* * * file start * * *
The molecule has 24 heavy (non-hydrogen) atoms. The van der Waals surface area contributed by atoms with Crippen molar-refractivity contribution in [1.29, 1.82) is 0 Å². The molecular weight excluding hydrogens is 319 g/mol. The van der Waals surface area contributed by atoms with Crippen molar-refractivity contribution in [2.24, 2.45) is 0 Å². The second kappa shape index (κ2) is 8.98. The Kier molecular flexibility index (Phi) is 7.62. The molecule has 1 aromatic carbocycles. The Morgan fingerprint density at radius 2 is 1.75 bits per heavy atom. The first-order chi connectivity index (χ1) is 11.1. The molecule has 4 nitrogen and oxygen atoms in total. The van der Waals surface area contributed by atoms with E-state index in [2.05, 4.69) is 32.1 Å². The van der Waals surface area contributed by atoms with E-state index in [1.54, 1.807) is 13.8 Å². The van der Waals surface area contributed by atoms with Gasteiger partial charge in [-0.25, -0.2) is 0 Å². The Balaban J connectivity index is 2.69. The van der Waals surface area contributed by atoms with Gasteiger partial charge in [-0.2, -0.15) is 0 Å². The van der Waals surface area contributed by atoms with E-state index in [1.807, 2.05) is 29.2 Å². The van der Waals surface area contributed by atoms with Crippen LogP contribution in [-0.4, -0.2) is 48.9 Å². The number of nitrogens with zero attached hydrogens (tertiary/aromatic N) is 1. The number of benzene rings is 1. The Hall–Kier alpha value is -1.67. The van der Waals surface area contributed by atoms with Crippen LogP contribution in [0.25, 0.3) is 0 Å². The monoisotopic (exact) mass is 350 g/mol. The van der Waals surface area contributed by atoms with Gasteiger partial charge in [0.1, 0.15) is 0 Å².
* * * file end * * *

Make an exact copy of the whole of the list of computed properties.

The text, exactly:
The molecule has 24 heavy (non-hydrogen) atoms. The van der Waals surface area contributed by atoms with Crippen molar-refractivity contribution in [1.29, 1.82) is 0 Å². The molecular weight excluding hydrogens is 319 g/mol. The van der Waals surface area contributed by atoms with Crippen molar-refractivity contribution in [2.24, 2.45) is 0 Å². The second kappa shape index (κ2) is 8.98. The Kier molecular flexibility index (Phi) is 7.62. The molecule has 1 aromatic carbocycles. The Morgan fingerprint density at radius 2 is 1.75 bits per heavy atom. The first-order chi connectivity index (χ1) is 11.1. The molecule has 4 nitrogen and oxygen atoms in total. The van der Waals surface area contributed by atoms with E-state index in [2.05, 4.69) is 32.1 Å². The van der Waals surface area contributed by atoms with E-state index in [1.54, 1.807) is 13.8 Å². The van der Waals surface area contributed by atoms with Gasteiger partial charge in [-0.25, -0.2) is 0 Å². The Balaban J connectivity index is 2.69. The van der Waals surface area contributed by atoms with Gasteiger partial charge in [-0.2, -0.15) is 0 Å². The van der Waals surface area contributed by atoms with E-state index in [1.807, 2.05) is 29.2 Å². The van der Waals surface area contributed by atoms with Crippen LogP contribution in [-0.4, -0.2) is 48.9 Å². The number of nitrogens with zero attached hydrogens (tertiary/aromatic N) is 1. The number of benzene rings is 1. The Hall–Kier alpha value is -1.67. The van der Waals surface area contributed by atoms with Crippen LogP contribution in [0.25, 0.3) is 0 Å². The monoisotopic (exact) mass is 350 g/mol. The van der Waals surface area contributed by atoms with Gasteiger partial charge in [0.1, 0.15) is 0 Å².